Australia quick Nathan Coulter-Nile has picked up where Windies firebrand Andre Russell left off on Friday, suggesting the world champs' pace battery will meet fire with fire when the two sides meet in what is shaping as a mouth-watering World Cup clash on Thursday.
After Australia dispatched Afghanistan for 207 inside 39 overs to pave the way for a comfortable win in Bristol on Saturday, Coulter-Nile said he, Mitchell Starc and Pat Cummins would happily test out the Windies' batsmen with plenty of short balls.
"You've got to give it (bowl bouncers) to the Windies, otherwise they just get on the front foot and pogo you everywhere," the right-arm quick, who returned 0-36 from eight overs against the Afghans, said.
"We'll definitely give it to them – we give it to every team. You've got to use your two (permitted bouncers per over).
"The grounds are so small and the wickets are generally pretty flat, so you've got to use bouncers when you can."
Coulter-Nile's sentiment is quickly becoming a familiar theme at this tournament, particularly given the venues and conditions in which matches are being played, and following the West Indies' devastating fast-bowling display that routed Pakistan for just 105 in 21.4 overs.
After that match at Trent Bridge – the same ground where Australia will meet the Caribbean side – fast-bowling allrounder Russell said the Windies would employ the same tactic against Australia.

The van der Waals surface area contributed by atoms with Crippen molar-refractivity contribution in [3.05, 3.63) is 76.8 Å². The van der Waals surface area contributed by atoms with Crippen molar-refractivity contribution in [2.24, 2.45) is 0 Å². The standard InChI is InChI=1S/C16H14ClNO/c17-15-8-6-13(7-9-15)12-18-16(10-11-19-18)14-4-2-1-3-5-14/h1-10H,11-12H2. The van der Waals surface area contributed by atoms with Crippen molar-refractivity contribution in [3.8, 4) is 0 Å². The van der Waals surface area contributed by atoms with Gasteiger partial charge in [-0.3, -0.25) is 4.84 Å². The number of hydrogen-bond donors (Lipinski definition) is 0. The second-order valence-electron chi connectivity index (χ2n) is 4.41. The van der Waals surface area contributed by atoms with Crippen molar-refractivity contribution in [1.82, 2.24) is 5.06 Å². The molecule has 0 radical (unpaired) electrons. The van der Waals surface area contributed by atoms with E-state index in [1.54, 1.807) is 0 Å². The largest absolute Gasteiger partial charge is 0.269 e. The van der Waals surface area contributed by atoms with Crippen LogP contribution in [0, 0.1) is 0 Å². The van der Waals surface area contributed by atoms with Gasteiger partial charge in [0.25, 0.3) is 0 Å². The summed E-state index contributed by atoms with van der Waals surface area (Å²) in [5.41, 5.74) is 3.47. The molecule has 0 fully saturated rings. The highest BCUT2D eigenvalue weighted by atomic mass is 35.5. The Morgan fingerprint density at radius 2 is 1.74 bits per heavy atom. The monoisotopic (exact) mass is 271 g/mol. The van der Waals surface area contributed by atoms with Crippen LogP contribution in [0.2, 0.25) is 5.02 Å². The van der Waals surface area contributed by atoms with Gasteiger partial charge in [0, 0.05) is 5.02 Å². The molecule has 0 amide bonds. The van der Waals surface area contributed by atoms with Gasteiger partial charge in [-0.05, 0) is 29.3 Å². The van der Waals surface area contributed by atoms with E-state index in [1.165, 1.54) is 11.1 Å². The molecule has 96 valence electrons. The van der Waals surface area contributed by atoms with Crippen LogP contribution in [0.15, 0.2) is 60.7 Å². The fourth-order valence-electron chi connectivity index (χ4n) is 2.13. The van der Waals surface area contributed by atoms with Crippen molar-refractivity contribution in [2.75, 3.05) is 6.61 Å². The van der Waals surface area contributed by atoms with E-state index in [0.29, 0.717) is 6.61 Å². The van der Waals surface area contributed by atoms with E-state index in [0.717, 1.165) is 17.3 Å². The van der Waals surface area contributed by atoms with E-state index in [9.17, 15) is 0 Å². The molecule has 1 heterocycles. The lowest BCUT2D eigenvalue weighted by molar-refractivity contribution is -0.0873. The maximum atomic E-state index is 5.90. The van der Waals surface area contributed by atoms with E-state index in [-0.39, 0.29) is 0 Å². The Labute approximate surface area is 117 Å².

"I'm not going to change anything, I'm going to be aggressive but be smart about it," Russell, who hit Australia batsman Usman Khawaja in the jaw with a bouncer in the early moments of a World Cup warm-up game last month, said.
"Australian guys are used to fast bowling, but once you bowl aggressive to them anything can happen.
"Even though you can a lot of time be a good puller or better with the short balls, it all depends on the pace of the ball and line of the ball.
"If the ball is slightly wide, for you to pull a wide ball you have to get your bat around.
"That can cause a simple mistake, getting caught at fine leg or the boundary. And then game over for that batter."
Central to the West Indies' success is likely to be veteran opening batsman Chris Gayle, who despite approaching his 40th birthday, looks in ominous touch after smashing a 34-ball 50 against Pakistan.
"You know he's going to hit your good balls for four and hit your bad balls for six, (so you have to) just keep as bowling as many good balls," Coulter-Nile said.
"We'll stick a few up him, definitely. I think you just need to be aggressive at him.
"He's still smacking them, but he is getting older. I don't know if he's faced too much of 'Starcy' and 'Patty' (Cummins) recently but they're bowling quick. So we'll see how he handles that early.
"If he gets through that, we'll get 'Zamps' (leg-spinner Adam Zampa) into him – he's got a few big scalps recently."
Australia captain Aaron Finch agreed that short balls would play a significant role through the tournament.
"I think everyone will be using that (tactic), no doubt," Finch said ahead of Australia's match against Afghanistan.
"With quite a few grounds being such short straight boundaries in England, and with such long square boundaries at times, depending on where you play, I think it'll be a huge asset."
2019 World Cup
Australia's squad: Aaron Finch (c), Jason Behrendorff, Alex Carey (wk), Nathan Coulter-Nile, Pat Cummins, Usman Khawaja, Nathan Lyon, Shaun Marsh, Glenn Maxwell, Kane Richardson, Steve Smith, Mitchell Starc, Marcus Stoinis, David Warner, Adam Zampa
June 9: India v Australia, The Oval
June 12: Australia v Pakistan, Taunton
June 15: Sri Lanka v Australia, The Oval
June 20: Australia v Bangladesh, Trent Bridge
June 25: England v Australia, Lord's
July 9: Semi-Final 1, Old Trafford
July 11: Semi-Final 2, Edgbaston
July 14: Final, Lord's
For a full list of all World Cup fixtures, click HERE